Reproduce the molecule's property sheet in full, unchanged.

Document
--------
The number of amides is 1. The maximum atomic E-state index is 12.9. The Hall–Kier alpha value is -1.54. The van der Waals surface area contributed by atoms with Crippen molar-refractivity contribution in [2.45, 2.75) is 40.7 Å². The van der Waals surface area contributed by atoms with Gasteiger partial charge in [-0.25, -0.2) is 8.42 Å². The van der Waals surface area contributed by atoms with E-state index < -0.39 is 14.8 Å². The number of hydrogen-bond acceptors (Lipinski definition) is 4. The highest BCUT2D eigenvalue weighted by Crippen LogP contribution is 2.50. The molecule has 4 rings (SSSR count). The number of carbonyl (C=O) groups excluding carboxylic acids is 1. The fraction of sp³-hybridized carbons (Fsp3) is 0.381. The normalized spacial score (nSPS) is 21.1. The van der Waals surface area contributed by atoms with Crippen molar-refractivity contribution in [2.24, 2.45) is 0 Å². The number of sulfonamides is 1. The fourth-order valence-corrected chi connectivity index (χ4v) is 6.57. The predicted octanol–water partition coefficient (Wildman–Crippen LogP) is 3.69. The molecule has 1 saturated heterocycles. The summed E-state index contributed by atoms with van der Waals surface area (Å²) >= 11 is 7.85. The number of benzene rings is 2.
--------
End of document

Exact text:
The number of amides is 1. The maximum atomic E-state index is 12.9. The Hall–Kier alpha value is -1.54. The van der Waals surface area contributed by atoms with Crippen molar-refractivity contribution in [2.45, 2.75) is 40.7 Å². The van der Waals surface area contributed by atoms with Gasteiger partial charge in [-0.25, -0.2) is 8.42 Å². The van der Waals surface area contributed by atoms with E-state index < -0.39 is 14.8 Å². The number of hydrogen-bond acceptors (Lipinski definition) is 4. The highest BCUT2D eigenvalue weighted by Crippen LogP contribution is 2.50. The molecule has 4 rings (SSSR count). The number of carbonyl (C=O) groups excluding carboxylic acids is 1. The fraction of sp³-hybridized carbons (Fsp3) is 0.381. The normalized spacial score (nSPS) is 21.1. The van der Waals surface area contributed by atoms with Crippen molar-refractivity contribution in [2.24, 2.45) is 0 Å². The number of sulfonamides is 1. The fourth-order valence-corrected chi connectivity index (χ4v) is 6.57. The predicted octanol–water partition coefficient (Wildman–Crippen LogP) is 3.69. The molecule has 1 saturated heterocycles. The summed E-state index contributed by atoms with van der Waals surface area (Å²) >= 11 is 7.85. The number of benzene rings is 2.